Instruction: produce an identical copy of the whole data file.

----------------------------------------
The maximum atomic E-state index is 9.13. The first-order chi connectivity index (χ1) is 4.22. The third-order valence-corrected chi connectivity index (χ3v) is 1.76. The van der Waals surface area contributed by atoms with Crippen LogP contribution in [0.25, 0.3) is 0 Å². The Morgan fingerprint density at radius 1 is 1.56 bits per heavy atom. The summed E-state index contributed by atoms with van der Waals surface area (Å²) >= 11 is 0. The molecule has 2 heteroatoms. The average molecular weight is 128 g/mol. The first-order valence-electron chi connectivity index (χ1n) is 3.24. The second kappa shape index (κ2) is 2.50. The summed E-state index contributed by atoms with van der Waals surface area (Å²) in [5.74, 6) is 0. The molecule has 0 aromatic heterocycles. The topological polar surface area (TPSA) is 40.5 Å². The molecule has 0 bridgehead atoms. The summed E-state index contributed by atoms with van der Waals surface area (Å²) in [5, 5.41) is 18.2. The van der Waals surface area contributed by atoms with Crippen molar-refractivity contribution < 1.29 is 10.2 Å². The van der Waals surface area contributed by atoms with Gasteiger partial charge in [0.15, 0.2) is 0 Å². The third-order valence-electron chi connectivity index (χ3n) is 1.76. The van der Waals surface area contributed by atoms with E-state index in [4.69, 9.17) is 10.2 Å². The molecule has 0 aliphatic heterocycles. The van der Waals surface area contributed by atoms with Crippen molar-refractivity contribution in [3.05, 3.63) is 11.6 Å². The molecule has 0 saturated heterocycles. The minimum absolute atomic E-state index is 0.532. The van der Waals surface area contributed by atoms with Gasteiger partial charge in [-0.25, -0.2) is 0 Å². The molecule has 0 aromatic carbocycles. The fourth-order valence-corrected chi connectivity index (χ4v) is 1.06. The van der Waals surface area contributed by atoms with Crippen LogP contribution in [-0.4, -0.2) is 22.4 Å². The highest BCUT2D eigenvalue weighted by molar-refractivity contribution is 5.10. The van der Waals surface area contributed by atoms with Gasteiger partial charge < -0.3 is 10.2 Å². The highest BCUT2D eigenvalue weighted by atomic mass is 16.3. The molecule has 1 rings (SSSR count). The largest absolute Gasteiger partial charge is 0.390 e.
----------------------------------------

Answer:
The maximum atomic E-state index is 9.13. The first-order chi connectivity index (χ1) is 4.22. The third-order valence-corrected chi connectivity index (χ3v) is 1.76. The van der Waals surface area contributed by atoms with Crippen LogP contribution in [0.25, 0.3) is 0 Å². The Morgan fingerprint density at radius 1 is 1.56 bits per heavy atom. The summed E-state index contributed by atoms with van der Waals surface area (Å²) >= 11 is 0. The molecule has 2 heteroatoms. The average molecular weight is 128 g/mol. The first-order valence-electron chi connectivity index (χ1n) is 3.24. The second kappa shape index (κ2) is 2.50. The summed E-state index contributed by atoms with van der Waals surface area (Å²) in [5.74, 6) is 0. The molecule has 0 aromatic heterocycles. The topological polar surface area (TPSA) is 40.5 Å². The molecule has 0 bridgehead atoms. The summed E-state index contributed by atoms with van der Waals surface area (Å²) in [5, 5.41) is 18.2. The van der Waals surface area contributed by atoms with Crippen molar-refractivity contribution < 1.29 is 10.2 Å². The van der Waals surface area contributed by atoms with Gasteiger partial charge in [0.15, 0.2) is 0 Å². The third-order valence-electron chi connectivity index (χ3n) is 1.76. The van der Waals surface area contributed by atoms with E-state index in [4.69, 9.17) is 10.2 Å². The molecule has 0 aliphatic heterocycles. The van der Waals surface area contributed by atoms with Crippen molar-refractivity contribution in [3.05, 3.63) is 11.6 Å². The molecule has 0 saturated heterocycles. The minimum absolute atomic E-state index is 0.532. The van der Waals surface area contributed by atoms with Gasteiger partial charge in [-0.25, -0.2) is 0 Å². The molecule has 0 aromatic carbocycles. The fourth-order valence-corrected chi connectivity index (χ4v) is 1.06. The van der Waals surface area contributed by atoms with Crippen LogP contribution in [-0.4, -0.2) is 22.4 Å². The highest BCUT2D eigenvalue weighted by molar-refractivity contribution is 5.10. The van der Waals surface area contributed by atoms with Gasteiger partial charge < -0.3 is 10.2 Å². The highest BCUT2D eigenvalue weighted by atomic mass is 16.3. The molecule has 1 rings (SSSR count). The largest absolute Gasteiger partial charge is 0.390 e.